“Packaging producer Berry is building a new polypropylene (PP) recycling facility in Leamington, United Kingdom, that  will produce food-grade materials with a target purity standard of 99.9 percent..Packaging produced from this rPP material will result in 35 percent less CO2 emissions, [&] require 50 percent less water consumption”

Soft plastics such as crisp packets, biscuit wrappers, breakfast cereal bags, frozen vegetables bags etc are not – at present -collected by local authorities. Most supermarkets will collect plastic carrier bags for recycling and an increasing number are now also making provision to collect and recycle all soft plastic packaging. These items are made from LDPE (low density poly ethylene). Being lightweight and flimsy they need different recycling equipment from that used for the denser more rigid HDPE. To recycle LDPE new recycling plants are being built.

  “Yes Recycling is currently constructing a new facility in Glenrothes, to specialise in dealing with hard-to-recycle soft plastics – including cellophane, bread wrappers and film lids – which would previously have been added to landfill, burned or exported for processing… Financed in part with a loan from Triodos Bank, the new plant will be capable of processing 15,000 tonnes of soft plastic each year, giving the waste a new life by turning it into plastic flakes and pellets for manufacture, as well as a pioneering alternative to plywood, developed over the past 12 years, that can be used in construction.”—how-a-pioneering-new-facility-is-tackling-plastic-waste  The recycling plant is co-owned by the Morrisons supermarket chain.

To close the loop, we should expect to be able to buy products in bottles and containers made of recycled plastic. As of September 2021 all plastic bottles of 500ml or less for Coca-Cola will be made of  100% recycled plastic and will continue to be fully recyclable. 

Hellman’s squeezable mayonnaise bottles are also made of 100% recycled plastic whilst Persia laundry liquid bottles are made of 70% recycled plastic. Both brands are owned by Unilever.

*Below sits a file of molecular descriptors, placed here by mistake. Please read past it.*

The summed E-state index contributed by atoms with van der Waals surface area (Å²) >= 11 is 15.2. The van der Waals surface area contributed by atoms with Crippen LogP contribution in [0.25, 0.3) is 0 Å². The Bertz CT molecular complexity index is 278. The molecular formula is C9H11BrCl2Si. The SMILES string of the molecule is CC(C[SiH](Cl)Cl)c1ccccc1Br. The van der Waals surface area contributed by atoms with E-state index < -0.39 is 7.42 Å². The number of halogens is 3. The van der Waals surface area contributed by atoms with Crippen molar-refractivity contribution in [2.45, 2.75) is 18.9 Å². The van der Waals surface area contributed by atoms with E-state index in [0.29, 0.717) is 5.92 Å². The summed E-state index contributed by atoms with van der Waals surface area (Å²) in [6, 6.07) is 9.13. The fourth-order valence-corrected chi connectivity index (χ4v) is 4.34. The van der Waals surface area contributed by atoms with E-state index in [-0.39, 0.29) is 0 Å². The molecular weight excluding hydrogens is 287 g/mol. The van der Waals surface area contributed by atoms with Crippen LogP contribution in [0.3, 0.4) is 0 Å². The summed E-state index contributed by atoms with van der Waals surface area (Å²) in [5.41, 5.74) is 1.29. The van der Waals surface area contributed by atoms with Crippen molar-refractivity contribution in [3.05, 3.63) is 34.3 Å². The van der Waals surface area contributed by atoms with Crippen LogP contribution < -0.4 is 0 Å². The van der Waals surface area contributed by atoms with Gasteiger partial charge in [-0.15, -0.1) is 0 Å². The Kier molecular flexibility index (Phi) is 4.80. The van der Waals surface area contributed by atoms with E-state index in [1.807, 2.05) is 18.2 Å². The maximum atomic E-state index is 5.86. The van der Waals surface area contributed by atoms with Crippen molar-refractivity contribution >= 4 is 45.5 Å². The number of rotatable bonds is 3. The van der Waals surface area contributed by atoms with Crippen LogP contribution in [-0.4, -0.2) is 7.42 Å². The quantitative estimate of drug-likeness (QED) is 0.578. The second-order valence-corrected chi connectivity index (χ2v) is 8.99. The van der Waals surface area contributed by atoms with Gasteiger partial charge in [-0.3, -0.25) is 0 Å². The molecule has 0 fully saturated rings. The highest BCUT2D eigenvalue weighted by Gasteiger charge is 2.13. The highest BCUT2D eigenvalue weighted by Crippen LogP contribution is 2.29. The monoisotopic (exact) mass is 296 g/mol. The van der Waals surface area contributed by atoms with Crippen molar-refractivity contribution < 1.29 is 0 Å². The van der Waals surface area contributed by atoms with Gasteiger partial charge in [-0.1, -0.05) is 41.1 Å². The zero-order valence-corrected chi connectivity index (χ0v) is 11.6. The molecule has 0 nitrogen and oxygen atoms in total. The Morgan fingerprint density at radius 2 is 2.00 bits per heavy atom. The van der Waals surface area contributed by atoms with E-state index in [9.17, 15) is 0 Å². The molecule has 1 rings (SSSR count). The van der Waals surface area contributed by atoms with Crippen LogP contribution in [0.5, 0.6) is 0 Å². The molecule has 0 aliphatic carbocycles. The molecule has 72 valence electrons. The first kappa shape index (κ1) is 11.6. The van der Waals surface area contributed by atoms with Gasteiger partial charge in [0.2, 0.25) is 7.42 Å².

As consumers we can ask producers to both supply products in recyclable packaging and ask  that such packaging itself be made from recycled material. Equally we can seek out products that do not require additional packaging or that can be dispensed into refillable containers. This avoids the need to collect and recycle the packaging which – as can be seen above -can involved shipping waste over long distances and through various stages of processing. 

Eco Tips: Packaging

Become savvy.
Give packaging a long, hard look.
Is it necessary? Is it recyclable? Is there an alternative? Can you take your own packaging – be that a shopping basket, cloth bag or box?

There is little  – if anything – that we consume that does not have a carbon footprint which is why when we seek to reduce our carbon footprint, we should be reviewing everything that we consume. And that includes the packaging. Whether what you buy comes in a plastic bag or a paper one, whether it comes in a plastic tray or a cardboard punnet, whether it comes in a plastic bottle or a glass jar, whether it is wrapped in tissue paper or bubble wrap – that packaging will have a carbon footprint. If the packaging is excessive or simply unnecessary,  then we increase our carbon footprint with no gain or merit. Our aim should be to avoid unnecessary packaging and where packing is needed, to seek out packing that can  – and will be – recycled. 

Packaging Scenarios 

1. Some packaging is necessary: imagine taking home a pint of milk with no packaging! Milk is usually sold in plastic or glass or tetra-pacs containers – and in fact all these can be recycled (although the loop for tetra-pacs is not yet fully closed), whilst glass milk bottles can be reused some 60 to 70 times before being recycled. 

2. But some packaging is not. Do apples need to come in plastic bags (even if they are a compostable plastic substitute)? Loose fruit and vegetables can simply be picked up, weighed and popped into you own shopping bag/ basket.  

3. For some items such as strawberries and raspberries,  the packing prevents the items becoming damaged and potentially inedible . The carbon footprint of the packing may outweigh the carbon footprint of wasted food. Punnets are often made of PET plastic which can be fully recycled into a new punnet but the film on top is not so readily recycled –  the Co op has just introduced a recycling scheme which accepts all scrunchable plastics. 

4. Some packaging is excessive! Biscuits that come in a plastic tray inside a plastic sleeve, inside a cardboard box …. Refusing to buy such items  is the best response – and can feeling very satisfying. You might instead make you own ‘up-market’ biscuits with zero packaging

5. Some packaging cannot be recycled such as polystyrene or, in the case of black plastic, is routinely incinerated/ sent to landfill because the recycling machinery finds black hard to detect! 

6. But if fruit and vegetables can be bought packaging free, what about other things such as pasta or dried fruit? Soap or washing up liquid? There is a growing number of refill stores where customers can buy loose goods, decanting what they want into either their own reusable jar or  container, or into a paper bag.